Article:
For now, tag-begin puts the list of attributes in the beginning tag. That won't be correct HTML, but it'll let us debug the macro; we'll fix the attributes later.
The main change is to defhtml-region. The first part of the let figures out whether the arguments start with a list of attributes. If they do, then attribs gets the attributes & strings gets the rest, which should be a list of strings. If the arguments do not begin with a list, then attribs gets the empty list (nil), & strings gets the entire list of arguments.
Let's test the changes. Copy them to your html.lisp file & load them into your Lisp. Then try tests like these:
> (load "html.lisp") T ;; Test TAG-BEGIN with no attributes. > (tag-begin 'HTML '()) "<HTML NIL>" ; The NIL is incorrect HTML, but ; we'll fix that soon. ;; Try it with one attribute. > (tag-begin 'p '((align . "CENTER"))) "<P ((ALIGN . CENTER))>"
So we know that tag-begin prints the attributes, even though it prints them as incorrect HTML. We'll fix that soon; at least we know that tag-begin recognizes its new argument.
Now test the new defhtml-region itself.
> (html (head (title "no attribs")) (body (h1 '((align . "CENTER")) "attributes") (p "Again, no attributes."))) "<HTML NIL><HEAD NIL> <TITLE NIL>no attribs</TITLE> </HEAD><BODY NIL> <H1 ((ALIGN . CENTER))>attributes</H1> <P NIL>Again, no attributes.</P> </BODY></HTML>"
(I've inserted line beaks & some whitespace in the result for readability & so that the line isn't too wide for the page.)
When we don't give attributes to an HTML function, the resulting begin tag has ``NIL'' in it, so it correctly interpreted the arguments as not having attributes (though they were incorrectly inserted into the HTML - but we'll fix that). When we did use attributes, for the h1 tag, those attributes went into the begin tag. That's all as it should be.
Now we need to fix the tag-begin function. It always has an attributes argument, but when that argument is the empty list, there are no attributes. Otherwise (the attributes list is not empty), it's an association list. Each element in the association list is a pair whose car is the attribute name & whose cdr is its value. In that case, we need to convert each of those ``(attr . val)'' pairs into ``ATTR="VAL"''. Edit tag-begin to look like this:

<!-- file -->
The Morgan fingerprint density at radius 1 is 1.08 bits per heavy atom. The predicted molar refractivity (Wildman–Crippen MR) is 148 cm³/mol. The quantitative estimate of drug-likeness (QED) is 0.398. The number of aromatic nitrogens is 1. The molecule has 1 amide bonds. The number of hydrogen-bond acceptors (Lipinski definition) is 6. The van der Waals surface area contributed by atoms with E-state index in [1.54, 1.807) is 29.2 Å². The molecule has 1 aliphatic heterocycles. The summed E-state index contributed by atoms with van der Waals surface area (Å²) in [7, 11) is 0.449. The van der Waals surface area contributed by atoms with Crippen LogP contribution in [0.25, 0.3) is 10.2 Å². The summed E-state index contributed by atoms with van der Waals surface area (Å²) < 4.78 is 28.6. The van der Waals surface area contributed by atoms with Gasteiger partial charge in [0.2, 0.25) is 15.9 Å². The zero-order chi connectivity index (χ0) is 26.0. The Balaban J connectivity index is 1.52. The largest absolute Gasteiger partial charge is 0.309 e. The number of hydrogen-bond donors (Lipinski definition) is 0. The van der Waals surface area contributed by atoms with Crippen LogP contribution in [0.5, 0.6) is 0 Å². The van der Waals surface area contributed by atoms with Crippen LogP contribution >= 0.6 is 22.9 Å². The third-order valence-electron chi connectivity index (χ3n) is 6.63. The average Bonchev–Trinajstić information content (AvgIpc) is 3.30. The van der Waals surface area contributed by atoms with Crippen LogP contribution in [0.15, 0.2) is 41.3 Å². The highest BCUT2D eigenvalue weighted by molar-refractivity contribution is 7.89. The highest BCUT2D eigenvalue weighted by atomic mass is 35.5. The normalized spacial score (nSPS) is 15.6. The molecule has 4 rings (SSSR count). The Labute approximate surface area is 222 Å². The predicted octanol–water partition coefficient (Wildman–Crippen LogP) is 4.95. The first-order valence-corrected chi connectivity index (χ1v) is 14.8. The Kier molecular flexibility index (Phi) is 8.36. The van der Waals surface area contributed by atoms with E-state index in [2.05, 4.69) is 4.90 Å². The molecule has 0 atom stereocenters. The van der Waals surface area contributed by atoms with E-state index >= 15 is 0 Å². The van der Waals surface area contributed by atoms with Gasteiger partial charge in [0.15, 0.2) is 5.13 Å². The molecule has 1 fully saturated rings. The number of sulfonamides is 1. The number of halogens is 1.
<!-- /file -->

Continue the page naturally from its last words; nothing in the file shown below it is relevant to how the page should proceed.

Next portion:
(defun tag-begin (tag attribs) (apply #'concatenate 'string (append (list (format nil "<~A" tag)) (mapcar #'(lambda (pair) (format nil " ~A=\"~A\"" (car pair) (cdr pair))) attribs) (list ">"))))
Tag-begin is more complex now. A begin tag always
starts with ``
<'' & the tag's name. You can see that in
the first format. It always ends with ``
>'', & you
can see that in the last line of the function.
Between the first format & the last line of the function (the second list), we have to convert the pairs in the list of attributes to ``ATTR="VAL"'' strings. We do that with mapcar. Notice that when the list of attributes is empty, mapcar will return an empty list. We convert those three lists to one with append & then concatenate them into a single string by applying concatenate to them. Whew!
Edit the tag-begin function in your html.lisp file, load it into your Lisp, & try it out:
> (load "html.lisp") ;; Loading file html.lisp ... ;; Loading of file html.lisp is finished. T > (h1 '((align . "center")) "i'm the title") "<H1 ALIGN=\"center\">i'm the title</H1>" > (table '((border . 1)) (tr (td "no attrs") (td '((align . right)) "with attrs"))) "<TABLE BORDER=\"1\"><TR> <TD>no attrs</TD> <TD ALIGN=\"RIGHT\">with attrs</TD> </TR> </TABLE>"
(Once again, I've added line breaks for readability.)
Now let's create that all-important ``A'' tag. To your html.lisp file, add this one line: ``(defhtml-region a)''. That's it! Load the file into Lisp & try it out:
> (load "html.lisp") ;; Loading file html.lisp ... ;; Loading of file html.lisp is finished. T > (a '((href . "http://cybertiggyr.com/gene/")) "http://cybertiggyr.com/gene/") "<A HREF=\"http://cybertiggyr.com/gene/\">http://cybertiggyr.com/gene/</A>"